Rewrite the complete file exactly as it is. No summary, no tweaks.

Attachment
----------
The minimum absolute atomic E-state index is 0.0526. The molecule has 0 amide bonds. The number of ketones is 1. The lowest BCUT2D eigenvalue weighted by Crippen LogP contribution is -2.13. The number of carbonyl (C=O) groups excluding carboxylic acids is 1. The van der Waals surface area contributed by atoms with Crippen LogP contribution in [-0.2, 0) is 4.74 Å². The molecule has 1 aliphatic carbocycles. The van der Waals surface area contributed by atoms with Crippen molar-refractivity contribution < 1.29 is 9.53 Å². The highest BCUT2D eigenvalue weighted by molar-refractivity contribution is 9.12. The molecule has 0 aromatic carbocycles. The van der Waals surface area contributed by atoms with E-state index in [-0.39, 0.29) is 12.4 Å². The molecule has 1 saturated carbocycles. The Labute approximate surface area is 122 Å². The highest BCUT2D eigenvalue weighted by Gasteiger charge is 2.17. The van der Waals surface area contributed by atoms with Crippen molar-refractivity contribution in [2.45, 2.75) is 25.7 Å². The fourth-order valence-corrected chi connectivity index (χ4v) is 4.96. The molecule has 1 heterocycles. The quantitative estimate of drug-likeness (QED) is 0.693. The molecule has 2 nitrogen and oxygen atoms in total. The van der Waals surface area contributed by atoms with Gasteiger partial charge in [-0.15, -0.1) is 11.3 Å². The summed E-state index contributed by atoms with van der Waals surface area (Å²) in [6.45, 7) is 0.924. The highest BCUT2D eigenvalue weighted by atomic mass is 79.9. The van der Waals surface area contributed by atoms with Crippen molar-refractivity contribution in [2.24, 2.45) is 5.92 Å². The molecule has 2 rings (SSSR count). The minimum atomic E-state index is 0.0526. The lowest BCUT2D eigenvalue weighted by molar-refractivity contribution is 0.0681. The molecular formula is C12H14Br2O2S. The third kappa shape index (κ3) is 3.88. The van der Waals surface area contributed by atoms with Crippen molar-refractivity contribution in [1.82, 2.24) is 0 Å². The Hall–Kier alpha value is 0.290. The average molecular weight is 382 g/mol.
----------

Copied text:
The minimum absolute atomic E-state index is 0.0526. The molecule has 0 amide bonds. The number of ketones is 1. The lowest BCUT2D eigenvalue weighted by Crippen LogP contribution is -2.13. The number of carbonyl (C=O) groups excluding carboxylic acids is 1. The van der Waals surface area contributed by atoms with Crippen LogP contribution in [-0.2, 0) is 4.74 Å². The molecule has 1 aliphatic carbocycles. The van der Waals surface area contributed by atoms with Crippen molar-refractivity contribution < 1.29 is 9.53 Å². The highest BCUT2D eigenvalue weighted by molar-refractivity contribution is 9.12. The molecule has 0 aromatic carbocycles. The van der Waals surface area contributed by atoms with E-state index in [-0.39, 0.29) is 12.4 Å². The molecule has 1 saturated carbocycles. The Labute approximate surface area is 122 Å². The highest BCUT2D eigenvalue weighted by Gasteiger charge is 2.17. The van der Waals surface area contributed by atoms with Crippen molar-refractivity contribution in [2.45, 2.75) is 25.7 Å². The fourth-order valence-corrected chi connectivity index (χ4v) is 4.96. The molecule has 1 heterocycles. The quantitative estimate of drug-likeness (QED) is 0.693. The molecule has 2 nitrogen and oxygen atoms in total. The van der Waals surface area contributed by atoms with Gasteiger partial charge in [-0.15, -0.1) is 11.3 Å². The summed E-state index contributed by atoms with van der Waals surface area (Å²) in [6.45, 7) is 0.924. The highest BCUT2D eigenvalue weighted by atomic mass is 79.9. The van der Waals surface area contributed by atoms with Crippen molar-refractivity contribution in [2.24, 2.45) is 5.92 Å². The molecule has 2 rings (SSSR count). The minimum atomic E-state index is 0.0526. The lowest BCUT2D eigenvalue weighted by molar-refractivity contribution is 0.0681. The molecular formula is C12H14Br2O2S. The third kappa shape index (κ3) is 3.88. The van der Waals surface area contributed by atoms with Crippen molar-refractivity contribution in [1.82, 2.24) is 0 Å². The Hall–Kier alpha value is 0.290. The average molecular weight is 382 g/mol.